The next day we closed our eyes and chose a hike from the park map. There’s no way to go wrong in Yosemite, but to be safe in the winter it’s best to consult someone who works at the park. Some trails were closed for the winter. We took the Upper Yosemite Falls Trail to Columbia Rock.
The thing about CA hikes in comparison to the rest of the world is that the metrics are surely off. One mile always feels like two and a moderate hike always feels strenuous. To me, anyway. Strenuous, but completely worth it.
It began to snow once we reached the vista. The flakes descended in a cloud. We were warm from the hike and remained perched on Columbia Rock amidst our very own snow globe for nearly a half hour, but not nearly long enough. Slowly, we stepped down again into the Valley, into reality.
Many thanks to my dad for nearly all of these marvelous shots, and for the wonderful weekend. Come back soon. xo, Adrie
I recently devoured a book by Liz Pryor written about the mysterious, complex and sometimes brutal friendships between women. In her book she identifies the common, yet unexplored phenomena of female-breakups. You know what I mean… when that lady you’ve been sharing coffee, yoga mats and intimate life details with suddenly drops off the radar. I imagine that if you haven’t been on the receiving end, you may have been on the leaving end. The one left behind feels confused, ashamed, betrayed and sometimes reaches out to her closest friend asking “Why?”, usually only to be met with “I’m just soooo busy right now.”
This, my dears, is the classic, keep-your-hands-clean, passive-aggressive ending to so many of our female relationships. Many of us can appreciate both sides of this story, because really, how do you break away from a friendship that started wonderfully, but just hasn’t evolved the way you wanted it to? Plus you hate the way she says “croissant” like she’s teaching a French class and how every accomplishment of your own needs to be met by her like some crazy grade-school competition.
Sometimes we just need to move on. Sometimes they need to move on. But how?
I must admit that my primary appreciation of this text was simply knowing that I’m not the only one that has been “dumped” by a close friend. It’s amazing, really, that we feel so ashamed and want to badly to put that experience behind us that it NEVER comes up when we talk to other women, regardless of the fact that nearly all of us have experienced it at one point or another.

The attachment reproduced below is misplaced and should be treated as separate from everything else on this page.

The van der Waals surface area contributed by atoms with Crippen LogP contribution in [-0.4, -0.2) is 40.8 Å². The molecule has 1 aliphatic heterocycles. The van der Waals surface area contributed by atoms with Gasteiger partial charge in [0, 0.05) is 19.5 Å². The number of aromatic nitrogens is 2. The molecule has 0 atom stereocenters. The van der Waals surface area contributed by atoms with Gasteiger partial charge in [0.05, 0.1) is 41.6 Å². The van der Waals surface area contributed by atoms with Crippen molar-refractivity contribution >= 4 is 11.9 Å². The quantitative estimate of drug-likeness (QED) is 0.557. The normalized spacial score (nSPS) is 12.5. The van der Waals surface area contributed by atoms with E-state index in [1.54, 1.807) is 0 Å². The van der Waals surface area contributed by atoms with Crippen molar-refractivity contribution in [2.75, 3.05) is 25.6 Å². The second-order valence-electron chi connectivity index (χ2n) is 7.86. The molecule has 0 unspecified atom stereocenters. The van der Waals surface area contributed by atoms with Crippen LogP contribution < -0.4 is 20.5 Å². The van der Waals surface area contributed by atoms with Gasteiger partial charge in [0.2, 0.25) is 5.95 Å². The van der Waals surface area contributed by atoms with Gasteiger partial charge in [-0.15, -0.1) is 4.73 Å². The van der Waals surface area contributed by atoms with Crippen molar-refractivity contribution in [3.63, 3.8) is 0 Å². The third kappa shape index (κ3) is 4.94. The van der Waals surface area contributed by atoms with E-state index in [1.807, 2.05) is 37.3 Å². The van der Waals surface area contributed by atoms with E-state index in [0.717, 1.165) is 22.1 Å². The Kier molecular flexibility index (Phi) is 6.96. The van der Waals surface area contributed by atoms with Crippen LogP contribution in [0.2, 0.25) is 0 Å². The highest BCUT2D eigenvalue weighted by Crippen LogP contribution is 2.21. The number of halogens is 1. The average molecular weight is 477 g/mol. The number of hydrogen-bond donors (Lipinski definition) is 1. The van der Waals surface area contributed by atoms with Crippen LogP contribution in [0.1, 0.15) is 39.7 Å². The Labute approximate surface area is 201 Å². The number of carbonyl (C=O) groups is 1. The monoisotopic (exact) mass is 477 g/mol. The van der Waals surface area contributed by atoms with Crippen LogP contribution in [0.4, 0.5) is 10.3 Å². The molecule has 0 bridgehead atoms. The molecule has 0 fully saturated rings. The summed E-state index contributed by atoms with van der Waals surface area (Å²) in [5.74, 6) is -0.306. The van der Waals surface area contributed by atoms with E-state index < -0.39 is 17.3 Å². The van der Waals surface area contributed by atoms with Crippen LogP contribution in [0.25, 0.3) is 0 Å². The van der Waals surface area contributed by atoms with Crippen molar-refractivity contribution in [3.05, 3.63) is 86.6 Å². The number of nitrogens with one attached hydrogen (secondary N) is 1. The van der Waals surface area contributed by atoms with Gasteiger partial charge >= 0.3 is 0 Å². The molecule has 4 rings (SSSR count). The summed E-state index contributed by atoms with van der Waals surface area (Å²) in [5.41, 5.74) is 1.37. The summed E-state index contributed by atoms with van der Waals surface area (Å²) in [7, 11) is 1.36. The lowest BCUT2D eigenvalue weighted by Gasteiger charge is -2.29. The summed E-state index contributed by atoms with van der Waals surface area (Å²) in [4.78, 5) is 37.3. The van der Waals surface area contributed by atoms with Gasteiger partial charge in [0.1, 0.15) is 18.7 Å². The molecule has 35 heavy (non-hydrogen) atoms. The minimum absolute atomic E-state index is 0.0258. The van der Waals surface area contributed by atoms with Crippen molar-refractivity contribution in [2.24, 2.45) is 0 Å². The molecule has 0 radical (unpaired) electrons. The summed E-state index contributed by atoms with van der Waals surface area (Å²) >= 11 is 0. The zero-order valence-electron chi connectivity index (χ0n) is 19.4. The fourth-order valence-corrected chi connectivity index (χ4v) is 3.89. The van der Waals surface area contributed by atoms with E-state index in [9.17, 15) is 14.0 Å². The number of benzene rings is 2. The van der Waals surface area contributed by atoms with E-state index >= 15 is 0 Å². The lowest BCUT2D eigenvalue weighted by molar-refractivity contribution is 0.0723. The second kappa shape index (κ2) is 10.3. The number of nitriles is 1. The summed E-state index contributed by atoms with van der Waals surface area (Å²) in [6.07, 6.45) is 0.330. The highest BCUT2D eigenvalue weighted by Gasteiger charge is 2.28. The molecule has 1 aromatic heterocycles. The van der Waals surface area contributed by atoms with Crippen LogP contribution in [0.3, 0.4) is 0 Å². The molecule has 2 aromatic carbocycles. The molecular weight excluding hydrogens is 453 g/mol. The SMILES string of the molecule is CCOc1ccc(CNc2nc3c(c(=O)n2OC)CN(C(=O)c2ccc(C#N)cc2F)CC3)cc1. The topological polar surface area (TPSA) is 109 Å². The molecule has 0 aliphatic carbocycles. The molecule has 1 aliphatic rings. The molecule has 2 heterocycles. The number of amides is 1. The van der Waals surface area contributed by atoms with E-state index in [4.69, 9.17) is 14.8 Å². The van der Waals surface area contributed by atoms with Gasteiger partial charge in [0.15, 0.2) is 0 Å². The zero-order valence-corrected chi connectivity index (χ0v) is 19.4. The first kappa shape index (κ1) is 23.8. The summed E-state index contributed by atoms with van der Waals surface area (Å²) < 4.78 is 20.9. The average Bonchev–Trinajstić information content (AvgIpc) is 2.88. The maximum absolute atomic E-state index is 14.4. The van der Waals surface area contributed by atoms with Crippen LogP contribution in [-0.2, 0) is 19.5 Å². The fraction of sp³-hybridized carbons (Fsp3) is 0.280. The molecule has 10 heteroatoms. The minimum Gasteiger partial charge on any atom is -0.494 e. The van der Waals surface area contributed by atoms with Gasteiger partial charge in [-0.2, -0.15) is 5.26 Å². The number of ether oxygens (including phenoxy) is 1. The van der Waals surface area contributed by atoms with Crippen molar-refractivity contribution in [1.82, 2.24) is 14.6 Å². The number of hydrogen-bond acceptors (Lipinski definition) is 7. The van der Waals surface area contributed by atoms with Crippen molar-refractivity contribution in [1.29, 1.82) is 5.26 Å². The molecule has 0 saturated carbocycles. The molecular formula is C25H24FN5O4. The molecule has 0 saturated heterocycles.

Well, dearie, the dozens of stories shared in this book will relieve the burn with the soothing salve of normalcy, which might just encourage you to reflect on the less-than-kind ways you treated women that thought of you as the jelly to their peanut butter.
How is that for some rose-tinged reality?
Yes, this is quite late in posting. I found it written on a scrap in my desk and wanted it preserved…
1. Be kind
3. Pursue quiet
4. Answer the call
5. Create good food
8. Find happiness in today
There is a certain reckless danger innate to in-the-moment blog posts. You have been warned.
Scene 1: I am sitting across from my brilliantly astute and mercilessly honest university coordinator. It’s a few minutes after my third and final teaching observation and she’s looking at me over her glasses, evaluation in hand. She’s telling me that she knew after the first observation that I was one of the most stellar teaching candidates she’s ever worked with, that when she had nothing to offer as a recommended area of growth it was my own expectations for improvement that were listed on the evaluations, that she was personally recommending me to an elite North Shore district, and then… and then somehow she said something else. It was something like, “… and it’s very clear to me that you are unaccustomed to not getting your way immediately and that it is difficult for you.”
Did someone just kick over a trap set? Where did that come from? That can’t be true. I don’t always get my way. In fact, I’m a really flexible, adaptable person. What?!
Scene 2: I am sitting at the dining room table. Danny is across the room at the computer. I have graduated from my master’s program and am trying to work out how and when I will complete my science endorsement. I have laid out the reasoning behind the science endorsement to Danny five million times. 1.) It provides me an edge in my market. 2.) It makes me more marketable to middle schools to have both a social studies and science endorsement. 3.) Teaching science allows me to use the inquiry-based learning model more than any other subject. 4.) You’re bored now, right… I won’t go on.
He says: I don’t think you can do it right now (for financial reasons). Why don’t you wait until next year?
She says: Because next year I will be teaching full-time, and won’t have the time or energy to take additional coursework.
He says: We’ll have the money later.
She says: I have the time now.
8 months later… she is unexpectedly given all the time in the world and pursues the endorsement. She reminds him that she’s still right. That she wouldn’t be able to do this if she were teaching full-time.
Scene 3: I am sitting at my computer. I am researching programs to become a yoga instructor. The above argument re-kindles. Time v. Money.